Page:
The synthesizer is the source of the frequency of the RF signal transmitted (the "centre frequency"). It is also used in the demodulation of the received signal to centre around zero, instead of as it is received, around the centre frequency.
One might wonder why the synthesizer is tuned and the resonant frequency reset each time. It is because the presence of the patient in the scanner (the susceptibility properties of the tissue) means that the magnetic field experienced by the protons may not, on average, be the expected ω0 determined from the Larmor equation. In addition to this, there are some non zero ohmic losses in the superconducting coils and so the magnet current does decrease slowly over time. Tuning also accounts for this "drift".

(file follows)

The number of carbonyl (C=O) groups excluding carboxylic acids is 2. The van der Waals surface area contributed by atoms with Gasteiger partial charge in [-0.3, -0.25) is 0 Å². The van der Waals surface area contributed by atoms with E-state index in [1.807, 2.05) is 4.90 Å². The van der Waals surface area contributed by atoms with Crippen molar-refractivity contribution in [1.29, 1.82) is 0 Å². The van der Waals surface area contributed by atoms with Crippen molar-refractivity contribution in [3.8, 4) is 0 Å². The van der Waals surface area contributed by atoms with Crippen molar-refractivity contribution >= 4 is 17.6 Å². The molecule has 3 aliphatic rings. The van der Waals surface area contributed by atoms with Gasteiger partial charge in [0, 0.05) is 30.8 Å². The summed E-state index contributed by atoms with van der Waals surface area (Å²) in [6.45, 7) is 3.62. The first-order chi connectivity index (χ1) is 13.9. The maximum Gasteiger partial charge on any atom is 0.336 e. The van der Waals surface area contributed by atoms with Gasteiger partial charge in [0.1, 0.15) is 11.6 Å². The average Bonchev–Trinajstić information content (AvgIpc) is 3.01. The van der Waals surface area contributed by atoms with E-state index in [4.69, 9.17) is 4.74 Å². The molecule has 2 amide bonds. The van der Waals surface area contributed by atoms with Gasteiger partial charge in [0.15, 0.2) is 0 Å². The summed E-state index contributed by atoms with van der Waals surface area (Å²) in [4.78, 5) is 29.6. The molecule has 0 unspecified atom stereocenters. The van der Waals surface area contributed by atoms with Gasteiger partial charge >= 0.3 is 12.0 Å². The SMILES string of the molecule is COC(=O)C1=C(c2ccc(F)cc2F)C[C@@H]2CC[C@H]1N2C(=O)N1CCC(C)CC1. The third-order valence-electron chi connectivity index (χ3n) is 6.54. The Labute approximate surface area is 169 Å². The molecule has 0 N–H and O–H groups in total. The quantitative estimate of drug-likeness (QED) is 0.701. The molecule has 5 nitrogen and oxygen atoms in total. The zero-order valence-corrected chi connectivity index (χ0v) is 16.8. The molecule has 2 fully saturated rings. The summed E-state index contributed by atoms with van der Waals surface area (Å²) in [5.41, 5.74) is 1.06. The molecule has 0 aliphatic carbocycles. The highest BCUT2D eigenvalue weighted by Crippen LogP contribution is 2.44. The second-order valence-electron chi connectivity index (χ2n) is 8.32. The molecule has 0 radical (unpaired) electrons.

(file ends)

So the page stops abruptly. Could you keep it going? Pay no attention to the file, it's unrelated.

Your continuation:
The centre frequency may differ from one patient to the next by up to a few Hertz. This is enough to cause spatial misregistration of a few millimetres.
Excitations of different slices require an alteration of the centre frequency. It's either that or moving the patient table to place the tissue of interest at the isocentre for each slice in a pulse sequence (which isn't always practical).
Further reading on this topic:
Books: Q&A in MRI p57, 69